According to the White House, US President Donald Trump will, this week, announce his general policy on Iran and the nuclear deal Tehran has signed with six world powers known as the Joint Comprehensive Plan of Action (JCPOA).
Speculations in political circles and media outlets suggest Trump is most probably seeking to ratchet up sanctions on Iran and effect an implicit withdrawal from the JCPOA in contravention of Washington’s commitments under the deal.
This has been a hot issue in Iranian media as well in recent days and, as a result, many articles and editorials have focused their attention on the JCPOA.
The E’temad daily, in its editorial, stressed that the JCPOA is a multilateral agreement and will remain in effect even if the US pulls out of it.
“The Islamic Republic of Iran is prepared for every eventuality and is not worried about its future at all. The reason is that the establishment and government stand ready to respond to any possible option, although they remain fully committed to their international agreements and obligations and they will never be the first party to violate agreements and commitments,” the newspaper wrote.
In an article published by the Ebtekar daily, Ali Mohaqqeq has termed Trump as eccentric and imbalanced. He highlights that the International Atomic Energy Agency (IAEA), the European Union and the UN have, time and again, confirmed that Iran has made good on its commitments under the JCPOA. He believes recent reactions by Russia, China, Britain, Germany, France, the EU Foreign Policy Chief and the UN secretary general to Washington’s possible withdrawal from the JCPOA are the signs suggesting the international community will stand by Iran and against the US if Washington withdraws from the JCPOA.
However, university professor Sadeq Zibakalam has offered a different viewpoint in an opinion piece published by the reformist Shargh newspaper and mentioned a few key points. In his idea, the “controversial and populist” president of the United States seeks to win the backing of the US public opinion by adopting contentious policies and blowing crises and foreign threats out of all proportion. Accordingly, pressurizing Iran and pretending to be making threats is the only option that Trump can use to create crises without triggering a military conflict.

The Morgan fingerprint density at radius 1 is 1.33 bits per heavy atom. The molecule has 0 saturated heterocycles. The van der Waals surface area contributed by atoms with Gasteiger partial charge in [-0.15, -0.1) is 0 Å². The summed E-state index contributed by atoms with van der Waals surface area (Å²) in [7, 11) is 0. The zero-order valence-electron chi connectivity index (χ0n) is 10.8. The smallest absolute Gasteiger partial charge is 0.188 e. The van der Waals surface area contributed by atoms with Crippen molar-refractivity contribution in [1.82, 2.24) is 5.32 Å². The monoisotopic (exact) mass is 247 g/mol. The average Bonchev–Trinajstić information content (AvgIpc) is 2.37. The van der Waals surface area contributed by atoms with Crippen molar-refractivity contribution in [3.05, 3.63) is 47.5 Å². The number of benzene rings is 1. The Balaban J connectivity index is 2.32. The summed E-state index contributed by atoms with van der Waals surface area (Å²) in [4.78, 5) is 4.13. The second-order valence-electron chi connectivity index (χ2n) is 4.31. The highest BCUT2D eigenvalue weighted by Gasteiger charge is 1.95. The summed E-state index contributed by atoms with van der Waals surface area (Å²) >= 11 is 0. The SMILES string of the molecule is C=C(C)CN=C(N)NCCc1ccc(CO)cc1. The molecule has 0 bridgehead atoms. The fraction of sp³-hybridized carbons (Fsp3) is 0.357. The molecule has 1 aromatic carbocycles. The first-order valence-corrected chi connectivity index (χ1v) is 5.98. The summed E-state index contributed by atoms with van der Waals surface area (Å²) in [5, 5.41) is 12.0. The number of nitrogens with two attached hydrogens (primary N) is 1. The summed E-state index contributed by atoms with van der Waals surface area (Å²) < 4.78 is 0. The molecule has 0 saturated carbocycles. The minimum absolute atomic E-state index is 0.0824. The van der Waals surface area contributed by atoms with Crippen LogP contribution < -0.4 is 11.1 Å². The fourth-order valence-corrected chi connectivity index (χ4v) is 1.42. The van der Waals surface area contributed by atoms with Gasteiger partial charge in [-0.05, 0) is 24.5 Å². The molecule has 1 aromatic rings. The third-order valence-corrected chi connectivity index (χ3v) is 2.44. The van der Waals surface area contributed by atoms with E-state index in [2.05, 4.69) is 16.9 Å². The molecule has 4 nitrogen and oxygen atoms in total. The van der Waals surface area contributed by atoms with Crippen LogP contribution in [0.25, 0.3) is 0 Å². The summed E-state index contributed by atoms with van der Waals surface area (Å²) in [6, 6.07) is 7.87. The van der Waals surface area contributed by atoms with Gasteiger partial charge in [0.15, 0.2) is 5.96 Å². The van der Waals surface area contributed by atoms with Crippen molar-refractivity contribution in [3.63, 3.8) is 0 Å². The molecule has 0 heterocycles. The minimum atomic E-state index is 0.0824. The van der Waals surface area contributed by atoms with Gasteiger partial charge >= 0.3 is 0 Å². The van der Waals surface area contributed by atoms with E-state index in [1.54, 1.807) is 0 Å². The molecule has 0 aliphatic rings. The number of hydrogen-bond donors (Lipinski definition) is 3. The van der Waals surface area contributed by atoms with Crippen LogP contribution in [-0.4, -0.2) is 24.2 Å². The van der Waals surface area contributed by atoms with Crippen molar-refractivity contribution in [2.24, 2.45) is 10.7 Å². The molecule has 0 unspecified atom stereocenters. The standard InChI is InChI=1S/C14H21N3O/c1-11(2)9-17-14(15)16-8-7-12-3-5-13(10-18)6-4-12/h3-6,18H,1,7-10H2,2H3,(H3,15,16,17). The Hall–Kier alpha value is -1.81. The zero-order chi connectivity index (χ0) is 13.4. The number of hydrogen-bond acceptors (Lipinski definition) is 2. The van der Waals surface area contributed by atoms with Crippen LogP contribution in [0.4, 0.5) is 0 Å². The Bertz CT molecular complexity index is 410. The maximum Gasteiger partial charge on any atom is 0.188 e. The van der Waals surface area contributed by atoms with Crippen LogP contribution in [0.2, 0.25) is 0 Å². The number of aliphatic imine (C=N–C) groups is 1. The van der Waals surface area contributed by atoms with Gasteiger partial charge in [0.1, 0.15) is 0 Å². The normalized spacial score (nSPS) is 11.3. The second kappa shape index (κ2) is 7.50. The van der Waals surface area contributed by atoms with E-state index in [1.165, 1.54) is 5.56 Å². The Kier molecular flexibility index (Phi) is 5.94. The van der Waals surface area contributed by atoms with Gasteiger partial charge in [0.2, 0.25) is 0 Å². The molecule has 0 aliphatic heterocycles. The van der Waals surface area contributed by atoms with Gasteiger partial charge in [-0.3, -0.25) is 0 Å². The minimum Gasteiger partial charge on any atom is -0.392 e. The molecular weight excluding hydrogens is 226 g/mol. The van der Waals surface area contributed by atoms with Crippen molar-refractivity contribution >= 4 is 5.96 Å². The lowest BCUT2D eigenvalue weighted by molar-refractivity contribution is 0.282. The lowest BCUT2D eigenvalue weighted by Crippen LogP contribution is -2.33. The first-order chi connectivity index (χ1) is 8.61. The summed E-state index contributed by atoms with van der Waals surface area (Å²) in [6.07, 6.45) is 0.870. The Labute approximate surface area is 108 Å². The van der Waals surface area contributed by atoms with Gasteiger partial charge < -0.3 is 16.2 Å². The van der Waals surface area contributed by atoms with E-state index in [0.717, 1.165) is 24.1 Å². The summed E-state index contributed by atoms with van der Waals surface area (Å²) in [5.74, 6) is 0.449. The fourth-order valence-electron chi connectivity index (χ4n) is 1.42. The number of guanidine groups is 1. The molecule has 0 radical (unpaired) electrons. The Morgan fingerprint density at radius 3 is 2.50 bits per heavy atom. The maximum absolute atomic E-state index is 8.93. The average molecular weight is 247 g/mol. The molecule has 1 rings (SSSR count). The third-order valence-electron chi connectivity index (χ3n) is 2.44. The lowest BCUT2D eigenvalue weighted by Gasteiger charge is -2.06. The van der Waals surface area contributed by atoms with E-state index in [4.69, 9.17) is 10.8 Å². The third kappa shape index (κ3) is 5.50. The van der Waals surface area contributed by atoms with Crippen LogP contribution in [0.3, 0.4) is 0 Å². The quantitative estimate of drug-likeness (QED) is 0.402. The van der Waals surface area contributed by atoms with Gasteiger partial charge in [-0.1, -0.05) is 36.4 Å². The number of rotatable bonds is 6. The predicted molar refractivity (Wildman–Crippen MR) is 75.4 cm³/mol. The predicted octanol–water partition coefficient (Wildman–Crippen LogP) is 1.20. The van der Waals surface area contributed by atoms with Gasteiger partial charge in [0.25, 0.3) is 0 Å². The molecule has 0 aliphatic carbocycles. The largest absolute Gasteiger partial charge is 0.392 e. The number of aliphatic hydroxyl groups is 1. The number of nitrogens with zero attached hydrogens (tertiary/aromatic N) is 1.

This academic is opposed to the reasoning offered by some state officials and state media that believe the United States’ withdrawal from the JCPOA will lead to its isolation and bring Europe and other US partners closer to Iran. In response to them, Zibakalam writes:
“It is right to say if the US pulls out of the JCPOA, no one will trust Washington anymore, but what will we get [if that happens]? Also, the belief that ‘Europe and other major powers will not support the US’ is a temporary tranquilizer. That’s right; Europeans will not first withdraw from the JCPOA; they won’t even voice an objection; but the reality is that many countries attach great importance to their trade with the US, so much so that they will not compromise it for the sake of Iran. Exports to the US by countries such as Japan, India, South Korea, China and some European countries, plus many other countries such as Russia are so important to them that even if they, deep down, hate Trump and his withdrawing from the JCPOA, they will not continue their trade relations with Iran in the long run if the Americans boycott Iran unilaterally.
Nevertheless, conservative newspapers have focused their attention on offering practical solutions to counter US threats and also stressed that their previous criticisms of the Rouhani administration’s way of conducting the negotiations were right. The Javan newspaper has, in an analytical report, interviewed different political experts and introduced measures such as halting the implementation of the JCPOA by Iran, returning the level of Iran’s nuclear activities to that before the conclusion of the nuclear deal, or Iran’s stopping fulfilling part of its commitments under the JCPOA as proposed reactions to Washington’s possible withdrawal from the JCPOA.
The Sobh-e Now daily has also, in a report, once again reviewed “two ambiguous nuclear deals” in which President Rouhani had a role – the JCPOA and the 2003 Saadabad Agreement – and slammed his negotiation method as well as his team’s trusting the West. The Kayhan daily has predicted that Trump will, while maintaining the outward appearance of the JCPOA, slap tough sanctions on Iran and the Islamic Revolution Guards Corps (IRGC). Kayhan has proposed Iran give a harsh response to these measures.
The Jame Jam newspaper has, in an article written by former Iranian diplomat Mohammad Hassan Qadiri, preferred to underline the need to maintain domestic unity against Washington’s new threats.
“The convergence of different institutions, namely the foreign policy apparatus, the IRGC and others against plots to put one of the country’s official military powers on the terror list, is a logical and usual move because here, the conspiracy is not against a groups or party only, but against the country’s territorial integrity and deterrent military forces,” he writes.